Understanding the Dispute at the Islamic Center of America: Excerpts from Liyakat Nathani Takim's book Shi'ism in America
|Islamic Center of America|
Understanding the Dispute at The Islamic Center of America: Helpful Excerpts from Liyakat Nathani Takim's book Shi'ism in America
The Islamic Center of America is in the news due to the dispute between the board and its imam Hassan Qazwini.
There is nothing exceptional or suis generis in the ongoing dispute. Issues of ethnicity, finances, “mosque politics” all help understand the dispute.
One academic work that helps one understand the dispute is Liyakat Nathani Takim's book Shi'ism in America. Below are excerpts from his book:
Most Shi’i immigrants try to impose the homeland culture in America by determining how the mosques are run, or what is an acceptable dress code, language, and behavior. Newer immigrants also tend to have their own predispositions on issues such as gender integration, political activism in a non-Muslim country, engagement with different ethnic groups, interfaith dialogue, joint activity with Sunnis, and the like. In many cases, Shi’i immigrants tend to emphasize the public expression of their religious beliefs and practices and are thus less likely to assimilate.
Immigrants also challenge the American expression of Islam, precipitating a crisis and even splits within certain mosques. They bring with them a more intense form of Shi’ism, one whose discourse is frequently more aggressive and polemic, reasserting thereby the traditional demarcating lines between Shi’ism and Sunnism. Thus, immigration has enhanced tensions between the Sunnis and Shi’is who come from a different culture. As they try to impose a homogenized, monolithic Shi’ism in America, immigrant Shi’ism is also challenged by the youth in the community. According to Najjah Bazzy, a prominent member of the Islamic Center of America in Dearborn, the Iraqis brought with them an intense form of Shi’ism and expression of devotion to the family of the Prophet and have impacted the Lebanese community who relinquished some of their religious laxity and became more strict. More specifically, she notes, the Iraqis carried to the States the intensity of ‘Ashura’. The Lebanese were too lax; the Iraqis, on the other hand, were too stringent, leading to much altercation between the two groups. Due to such disparities, there has been considerable resistance to the Iraqi presence in some Lebanese centers in Dearborn.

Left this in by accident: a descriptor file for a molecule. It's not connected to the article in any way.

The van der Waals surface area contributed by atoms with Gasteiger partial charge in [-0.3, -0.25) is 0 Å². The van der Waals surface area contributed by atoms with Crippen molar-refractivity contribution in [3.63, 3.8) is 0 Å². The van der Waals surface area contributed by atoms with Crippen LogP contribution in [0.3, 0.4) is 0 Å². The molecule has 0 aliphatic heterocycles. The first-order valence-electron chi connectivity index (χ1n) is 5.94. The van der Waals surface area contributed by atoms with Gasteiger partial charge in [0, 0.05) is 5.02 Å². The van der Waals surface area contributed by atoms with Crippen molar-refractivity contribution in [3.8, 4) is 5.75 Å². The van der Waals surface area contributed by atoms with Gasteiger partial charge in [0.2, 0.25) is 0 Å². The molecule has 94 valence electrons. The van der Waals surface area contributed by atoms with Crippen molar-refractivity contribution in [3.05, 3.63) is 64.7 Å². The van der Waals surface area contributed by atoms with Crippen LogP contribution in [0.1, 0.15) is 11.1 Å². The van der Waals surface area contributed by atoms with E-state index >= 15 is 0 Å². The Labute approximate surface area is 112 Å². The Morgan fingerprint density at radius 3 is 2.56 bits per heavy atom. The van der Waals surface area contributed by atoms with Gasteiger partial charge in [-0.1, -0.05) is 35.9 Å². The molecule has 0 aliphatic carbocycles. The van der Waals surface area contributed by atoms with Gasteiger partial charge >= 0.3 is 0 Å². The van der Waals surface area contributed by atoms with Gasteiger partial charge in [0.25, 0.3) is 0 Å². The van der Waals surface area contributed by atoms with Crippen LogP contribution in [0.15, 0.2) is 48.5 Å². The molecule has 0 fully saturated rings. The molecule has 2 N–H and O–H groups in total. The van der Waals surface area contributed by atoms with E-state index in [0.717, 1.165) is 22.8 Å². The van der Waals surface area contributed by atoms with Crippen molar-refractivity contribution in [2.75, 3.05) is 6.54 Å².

In Dearborn, the Islamic Center of America is frequented primarily by the Lebanese. Within a few miles lies the Kerbala Center, which was established in 1995 to cater especially to the Iraqis. In my discussions with them, a few members of the Lebanese community in Dearborn restated the view that the relationship with the Iraqis in Dearborn was not very strong; in fact, there was some resistance to the Iraqi presence at the Islamic Center of America. Shaykh Hisham Husainy of the Kerbala Center in Dearborn admitted that a cultural chasm existed between the Lebanese and Iraqi Shi’is. The former, he observed, are more lax and do not observe a rigid interpretation of Islam. According to him, only a few Lebanese frequent the Kerbala Center.
The ethnic division dissipates in communities where Shi’is of different ethnic and cultural backgrounds come together to share limited resources and form multiethnic centers. In communities like Cleveland, Indianapolis, Seattle, Nashville, Phoenix, and Austin, the ethnic divide is almost nonexistent as different ethnic Shi’i groups coalesce under the common banner of the prophet and his progeny. Others may even hold joint religious programs with local Sunni communities. However, even in such multiethnic centers, there is much tension as different groups try to impose their peculiar understanding and articulation of Shi’ism. Occasionally there are disputes regarding which speakers to invite, what kind of food to serve, whether men and women should be seated in the same hall, whether and how to perform acts of flagellations, and the like. I observed much tension in one center engendered by a debate as to whether tabarri’ (which was understood by some to refer to the explicit cursing of the enemies of the ahl al-bayt), was to be undertaken during the programs or not. Some clearly felt that the center should replicate the old tradition of cursing the enemies of the family of the prophet whereas other members favored accentuating the more positive tawalli (stressing the virtues and following the examples of the prophet and his family)